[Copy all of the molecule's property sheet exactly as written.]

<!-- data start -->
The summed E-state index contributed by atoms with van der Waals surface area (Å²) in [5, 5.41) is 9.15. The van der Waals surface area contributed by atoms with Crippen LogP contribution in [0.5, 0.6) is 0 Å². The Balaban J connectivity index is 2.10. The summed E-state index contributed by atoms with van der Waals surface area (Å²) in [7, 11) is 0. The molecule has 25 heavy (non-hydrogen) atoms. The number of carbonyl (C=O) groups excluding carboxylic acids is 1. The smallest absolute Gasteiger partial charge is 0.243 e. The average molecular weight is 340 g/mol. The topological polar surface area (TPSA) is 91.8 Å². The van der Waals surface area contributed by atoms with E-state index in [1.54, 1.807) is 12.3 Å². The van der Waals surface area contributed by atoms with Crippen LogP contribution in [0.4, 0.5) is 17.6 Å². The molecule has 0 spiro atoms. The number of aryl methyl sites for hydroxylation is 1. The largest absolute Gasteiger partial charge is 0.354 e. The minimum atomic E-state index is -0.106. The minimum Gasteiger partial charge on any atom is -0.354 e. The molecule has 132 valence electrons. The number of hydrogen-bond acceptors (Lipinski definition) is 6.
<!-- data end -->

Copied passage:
The summed E-state index contributed by atoms with van der Waals surface area (Å²) in [5, 5.41) is 9.15. The van der Waals surface area contributed by atoms with Crippen LogP contribution in [0.5, 0.6) is 0 Å². The Balaban J connectivity index is 2.10. The summed E-state index contributed by atoms with van der Waals surface area (Å²) in [7, 11) is 0. The molecule has 25 heavy (non-hydrogen) atoms. The number of carbonyl (C=O) groups excluding carboxylic acids is 1. The smallest absolute Gasteiger partial charge is 0.243 e. The average molecular weight is 340 g/mol. The topological polar surface area (TPSA) is 91.8 Å². The van der Waals surface area contributed by atoms with E-state index in [1.54, 1.807) is 12.3 Å². The van der Waals surface area contributed by atoms with Crippen LogP contribution in [0.4, 0.5) is 17.6 Å². The molecule has 0 spiro atoms. The number of aryl methyl sites for hydroxylation is 1. The largest absolute Gasteiger partial charge is 0.354 e. The minimum atomic E-state index is -0.106. The minimum Gasteiger partial charge on any atom is -0.354 e. The molecule has 132 valence electrons. The number of hydrogen-bond acceptors (Lipinski definition) is 6.